Saturday, February 23, 2013

The Bishop Speaks Talk of the Kingdom

The Bishop Speaks Talk of the Kingdom

It was at the point of the Nicene Creed that began “We believe in One God . . .” when the stranger whispered to me saying, “I don’t like this new form of the Creed.” He preferred the one that began with “I believe in One God.” I just smiled at him and nodded my head signifying nothing other than that I had heard him and I think that was all he wanted anyway. I was just a visitor in his church.

It did send me thinking back to when I was serving a congregation that used the I believe form of the Creed. It was a precious thing to a number of the people apparently and so when I began to raise questions about that usage, I encountered resistance.

The response about the Creed was usually offered in anger and went something like: “I don’t know what you believe. I can only speak for myself.” Given this perspective, that form of the Creed made perfect sense. That was the statement of the church for these persons.

So, I began to do a little different kind of teaching. I began to talk about the Creed. The teaching was really quite compelling for a completely unexpected reason. It did not have much to do with the whole notion of Creed. It did not have anything to do with what I believe or what anyone else believed. The thing that was actually compelling was the information that the “We believe” form of the Nicene Creed is the more ancient form. The “I believe” form is a later Latin or Western version.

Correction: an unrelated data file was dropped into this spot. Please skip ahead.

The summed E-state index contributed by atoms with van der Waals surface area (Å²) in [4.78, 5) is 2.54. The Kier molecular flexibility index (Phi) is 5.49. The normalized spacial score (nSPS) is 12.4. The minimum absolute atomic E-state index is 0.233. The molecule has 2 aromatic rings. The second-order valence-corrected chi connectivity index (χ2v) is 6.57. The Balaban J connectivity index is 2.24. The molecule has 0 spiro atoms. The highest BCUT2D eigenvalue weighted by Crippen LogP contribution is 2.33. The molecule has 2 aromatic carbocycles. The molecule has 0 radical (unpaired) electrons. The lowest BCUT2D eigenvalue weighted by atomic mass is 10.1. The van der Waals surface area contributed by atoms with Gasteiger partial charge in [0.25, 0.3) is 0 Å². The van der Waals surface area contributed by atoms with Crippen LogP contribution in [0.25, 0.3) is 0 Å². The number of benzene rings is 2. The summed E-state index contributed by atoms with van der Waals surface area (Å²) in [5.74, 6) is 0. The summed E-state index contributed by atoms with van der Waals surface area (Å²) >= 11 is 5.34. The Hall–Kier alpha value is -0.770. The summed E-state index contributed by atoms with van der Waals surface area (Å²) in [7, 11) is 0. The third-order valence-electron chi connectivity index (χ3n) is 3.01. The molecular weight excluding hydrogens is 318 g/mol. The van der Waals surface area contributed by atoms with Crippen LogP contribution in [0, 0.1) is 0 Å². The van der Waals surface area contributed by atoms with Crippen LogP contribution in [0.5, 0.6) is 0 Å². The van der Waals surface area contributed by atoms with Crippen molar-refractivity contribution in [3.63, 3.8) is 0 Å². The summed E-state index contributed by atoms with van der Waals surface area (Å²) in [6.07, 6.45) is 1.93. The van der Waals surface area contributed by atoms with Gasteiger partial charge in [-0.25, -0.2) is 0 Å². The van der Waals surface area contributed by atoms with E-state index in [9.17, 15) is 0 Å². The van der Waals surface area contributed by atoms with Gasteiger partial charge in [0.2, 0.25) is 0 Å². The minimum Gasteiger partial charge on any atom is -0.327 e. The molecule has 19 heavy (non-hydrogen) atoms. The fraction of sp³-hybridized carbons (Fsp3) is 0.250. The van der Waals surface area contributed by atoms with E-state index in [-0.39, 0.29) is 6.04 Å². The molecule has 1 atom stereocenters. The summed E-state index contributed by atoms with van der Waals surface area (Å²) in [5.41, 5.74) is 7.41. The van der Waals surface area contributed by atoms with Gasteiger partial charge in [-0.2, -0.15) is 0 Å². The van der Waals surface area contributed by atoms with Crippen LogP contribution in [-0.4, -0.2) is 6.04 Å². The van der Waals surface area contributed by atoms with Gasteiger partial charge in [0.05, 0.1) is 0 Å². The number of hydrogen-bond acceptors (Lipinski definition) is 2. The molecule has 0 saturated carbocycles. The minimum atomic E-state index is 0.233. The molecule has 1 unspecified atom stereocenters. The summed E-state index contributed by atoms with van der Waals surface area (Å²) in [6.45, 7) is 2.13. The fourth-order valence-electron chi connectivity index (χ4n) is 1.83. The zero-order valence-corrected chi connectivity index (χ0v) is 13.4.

Once these people understood that I was calling them back to the ancient way, it was all fine. They said, “Well, of course, we would want to do that.” So, they began to use this old form of the Creed with great joy and it was the first step on the journey to an experience of corporate worship.

The thing we need to remember is that doctrine is not delivered by God. We think that God gave us doctrine sometimes and often we behave as if that were the case. Doctrine is not delivered by God (at least not directly). Doctrine is an expression of our experience of God. That is us. That is people. Doctrine is us talking. It is the action of the great councils of the church trying to hammer out the corporate experience of God.

Some of these councils lasted hundreds of years. Some people want to get everything settled, but it is just not going happen that way. This takes a long time because, among other things, people do have different experiences of God. We need not be confused about that. This is why doctrine can change. God does not change, but our experience of God changes all of the time. It is always based on what we bring to the table, what is going on in our lives, and what is going on in the world. This is why doctrine changes.

I believe that leaders in the church need to confront the kind of fear that leads people to worry about the church somehow being preserved. People are worried about the church falling apart. They are afraid that something precious is going to be lost in the shuffle.

This is what I want you to know. Our task is not to save the church. Our task is to be the church. We are the church by being of use to God. That is our purpose and our calling.